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It's passing in places where they don't consider bikes to be a viable transportation mode. This fits in with my thesis of the Idaho Stop: it's only acceptable if you think the modal share of bikes is so low that it frankly doesn't matter what they do. Here, what we need is dooring laws and more infra. The Idaho Stop here is a distraction combined with a mockable target for cycling opponents.

Delaware it pretty much is viable, I think. And certainly Oregon. Also not sure that its a distraction - I see most biking advocates focusing on infra and on legal issues other than the Idaho stop or Delaware yield.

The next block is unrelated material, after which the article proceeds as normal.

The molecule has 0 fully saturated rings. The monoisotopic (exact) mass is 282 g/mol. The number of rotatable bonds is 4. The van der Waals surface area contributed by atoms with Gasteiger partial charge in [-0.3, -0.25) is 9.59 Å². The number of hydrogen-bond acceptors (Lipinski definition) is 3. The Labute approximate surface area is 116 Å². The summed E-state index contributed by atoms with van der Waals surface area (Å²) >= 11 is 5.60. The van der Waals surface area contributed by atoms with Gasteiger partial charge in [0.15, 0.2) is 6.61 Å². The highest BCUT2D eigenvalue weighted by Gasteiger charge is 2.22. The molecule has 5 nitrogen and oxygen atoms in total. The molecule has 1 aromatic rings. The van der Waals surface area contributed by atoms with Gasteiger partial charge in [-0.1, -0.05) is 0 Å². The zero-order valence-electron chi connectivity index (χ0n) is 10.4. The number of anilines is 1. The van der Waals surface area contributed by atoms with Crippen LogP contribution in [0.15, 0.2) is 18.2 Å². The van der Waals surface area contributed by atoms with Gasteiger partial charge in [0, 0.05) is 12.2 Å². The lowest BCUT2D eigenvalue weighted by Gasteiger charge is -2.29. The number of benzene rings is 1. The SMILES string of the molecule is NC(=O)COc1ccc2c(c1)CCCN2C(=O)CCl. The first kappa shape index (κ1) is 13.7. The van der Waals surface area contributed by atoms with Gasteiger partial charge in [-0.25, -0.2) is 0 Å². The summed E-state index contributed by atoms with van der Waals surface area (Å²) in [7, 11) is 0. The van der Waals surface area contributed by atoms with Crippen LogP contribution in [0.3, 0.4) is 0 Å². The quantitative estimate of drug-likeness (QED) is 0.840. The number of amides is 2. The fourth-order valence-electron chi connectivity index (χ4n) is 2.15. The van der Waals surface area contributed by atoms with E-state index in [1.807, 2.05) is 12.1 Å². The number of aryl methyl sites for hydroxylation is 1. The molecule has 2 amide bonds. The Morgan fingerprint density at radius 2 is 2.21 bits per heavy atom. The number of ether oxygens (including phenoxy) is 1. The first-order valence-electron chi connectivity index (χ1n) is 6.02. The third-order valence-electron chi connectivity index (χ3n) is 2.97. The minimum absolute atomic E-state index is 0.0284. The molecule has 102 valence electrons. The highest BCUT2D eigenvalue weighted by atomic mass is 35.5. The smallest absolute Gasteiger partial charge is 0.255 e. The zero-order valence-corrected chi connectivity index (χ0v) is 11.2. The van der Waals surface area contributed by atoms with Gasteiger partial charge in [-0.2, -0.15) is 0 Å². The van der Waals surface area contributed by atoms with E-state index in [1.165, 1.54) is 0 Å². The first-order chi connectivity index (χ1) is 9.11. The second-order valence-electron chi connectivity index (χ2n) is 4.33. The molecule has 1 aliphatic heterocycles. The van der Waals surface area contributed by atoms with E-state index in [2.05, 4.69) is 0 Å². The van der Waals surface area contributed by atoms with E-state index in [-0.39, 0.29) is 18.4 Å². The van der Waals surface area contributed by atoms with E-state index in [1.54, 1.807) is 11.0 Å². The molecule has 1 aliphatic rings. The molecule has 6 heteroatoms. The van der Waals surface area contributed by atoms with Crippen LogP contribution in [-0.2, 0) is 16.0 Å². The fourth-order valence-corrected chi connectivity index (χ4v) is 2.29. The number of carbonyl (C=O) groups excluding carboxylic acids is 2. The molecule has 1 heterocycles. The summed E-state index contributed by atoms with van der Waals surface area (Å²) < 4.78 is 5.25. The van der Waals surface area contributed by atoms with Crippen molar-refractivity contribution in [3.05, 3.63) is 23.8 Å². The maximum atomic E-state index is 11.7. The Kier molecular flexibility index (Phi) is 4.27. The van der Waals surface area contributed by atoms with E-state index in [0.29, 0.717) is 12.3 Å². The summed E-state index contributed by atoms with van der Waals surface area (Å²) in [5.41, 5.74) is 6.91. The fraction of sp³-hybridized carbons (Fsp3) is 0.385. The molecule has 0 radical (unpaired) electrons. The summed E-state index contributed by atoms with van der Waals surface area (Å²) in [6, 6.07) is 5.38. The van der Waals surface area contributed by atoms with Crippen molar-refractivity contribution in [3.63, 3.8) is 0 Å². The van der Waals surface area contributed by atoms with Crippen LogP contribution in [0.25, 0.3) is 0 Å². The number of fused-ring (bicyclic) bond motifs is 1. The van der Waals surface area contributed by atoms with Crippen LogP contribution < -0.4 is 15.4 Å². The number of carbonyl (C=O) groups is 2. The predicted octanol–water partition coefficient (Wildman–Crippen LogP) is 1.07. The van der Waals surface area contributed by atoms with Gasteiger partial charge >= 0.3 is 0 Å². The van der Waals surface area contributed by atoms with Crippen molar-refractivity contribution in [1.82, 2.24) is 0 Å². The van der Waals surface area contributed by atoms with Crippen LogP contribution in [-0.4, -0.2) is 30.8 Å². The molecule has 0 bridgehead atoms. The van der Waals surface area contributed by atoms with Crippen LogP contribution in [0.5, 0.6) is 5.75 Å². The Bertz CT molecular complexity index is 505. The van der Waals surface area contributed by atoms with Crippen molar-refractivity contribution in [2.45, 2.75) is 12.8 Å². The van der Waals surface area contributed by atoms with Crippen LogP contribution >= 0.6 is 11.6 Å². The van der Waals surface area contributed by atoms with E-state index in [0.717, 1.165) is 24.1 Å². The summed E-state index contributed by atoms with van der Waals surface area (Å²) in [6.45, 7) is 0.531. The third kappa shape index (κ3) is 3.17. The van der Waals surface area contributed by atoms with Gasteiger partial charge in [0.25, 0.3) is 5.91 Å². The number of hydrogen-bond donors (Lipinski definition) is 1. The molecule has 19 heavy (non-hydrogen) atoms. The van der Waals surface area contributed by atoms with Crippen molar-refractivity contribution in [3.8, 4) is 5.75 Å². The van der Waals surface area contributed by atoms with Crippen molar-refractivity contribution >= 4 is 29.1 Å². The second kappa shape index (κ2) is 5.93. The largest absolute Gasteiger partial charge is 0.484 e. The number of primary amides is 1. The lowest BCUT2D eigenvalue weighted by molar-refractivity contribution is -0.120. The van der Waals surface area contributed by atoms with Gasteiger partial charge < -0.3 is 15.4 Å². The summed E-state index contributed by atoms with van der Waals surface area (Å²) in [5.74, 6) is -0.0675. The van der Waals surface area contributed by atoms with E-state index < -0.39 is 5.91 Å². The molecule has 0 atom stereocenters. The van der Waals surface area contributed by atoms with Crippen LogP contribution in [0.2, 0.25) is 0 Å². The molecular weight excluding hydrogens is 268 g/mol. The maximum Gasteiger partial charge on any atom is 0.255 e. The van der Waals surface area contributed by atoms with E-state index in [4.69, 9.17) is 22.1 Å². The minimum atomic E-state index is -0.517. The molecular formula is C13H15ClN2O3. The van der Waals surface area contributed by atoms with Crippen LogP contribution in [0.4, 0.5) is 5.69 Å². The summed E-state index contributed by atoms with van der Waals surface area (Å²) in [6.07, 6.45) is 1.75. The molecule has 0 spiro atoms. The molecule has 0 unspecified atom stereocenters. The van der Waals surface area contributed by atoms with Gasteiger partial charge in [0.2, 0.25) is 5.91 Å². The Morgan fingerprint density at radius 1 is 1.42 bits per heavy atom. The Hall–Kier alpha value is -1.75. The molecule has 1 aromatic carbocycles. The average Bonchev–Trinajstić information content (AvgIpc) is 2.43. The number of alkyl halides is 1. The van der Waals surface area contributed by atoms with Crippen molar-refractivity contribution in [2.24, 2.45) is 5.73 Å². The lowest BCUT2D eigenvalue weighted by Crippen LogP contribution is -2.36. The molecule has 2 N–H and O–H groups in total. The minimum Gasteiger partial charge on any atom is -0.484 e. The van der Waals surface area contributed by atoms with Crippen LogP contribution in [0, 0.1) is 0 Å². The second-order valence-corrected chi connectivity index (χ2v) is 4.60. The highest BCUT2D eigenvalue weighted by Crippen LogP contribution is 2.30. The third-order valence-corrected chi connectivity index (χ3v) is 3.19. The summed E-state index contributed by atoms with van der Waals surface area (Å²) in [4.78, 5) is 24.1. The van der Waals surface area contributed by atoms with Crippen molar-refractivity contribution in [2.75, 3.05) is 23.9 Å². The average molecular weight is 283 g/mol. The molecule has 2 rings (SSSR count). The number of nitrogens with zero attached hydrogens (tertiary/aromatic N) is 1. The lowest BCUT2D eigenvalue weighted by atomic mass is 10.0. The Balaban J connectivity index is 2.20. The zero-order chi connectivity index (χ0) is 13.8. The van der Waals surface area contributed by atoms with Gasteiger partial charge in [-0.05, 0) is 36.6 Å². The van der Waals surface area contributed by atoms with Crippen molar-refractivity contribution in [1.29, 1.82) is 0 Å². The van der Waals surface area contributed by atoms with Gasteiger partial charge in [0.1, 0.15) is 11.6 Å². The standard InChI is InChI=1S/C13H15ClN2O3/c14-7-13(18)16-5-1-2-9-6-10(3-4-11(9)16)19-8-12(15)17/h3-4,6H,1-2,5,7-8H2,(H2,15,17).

Being able to legally do what almost all cyclists do anyway is far from a distraction.

Dooring laws are great, but they simply give us legal cover after we've been doored. A dooring law will change the behavior of 0% to 1% of people regarding dooring.

We have dooring laws in DC. Good ones.

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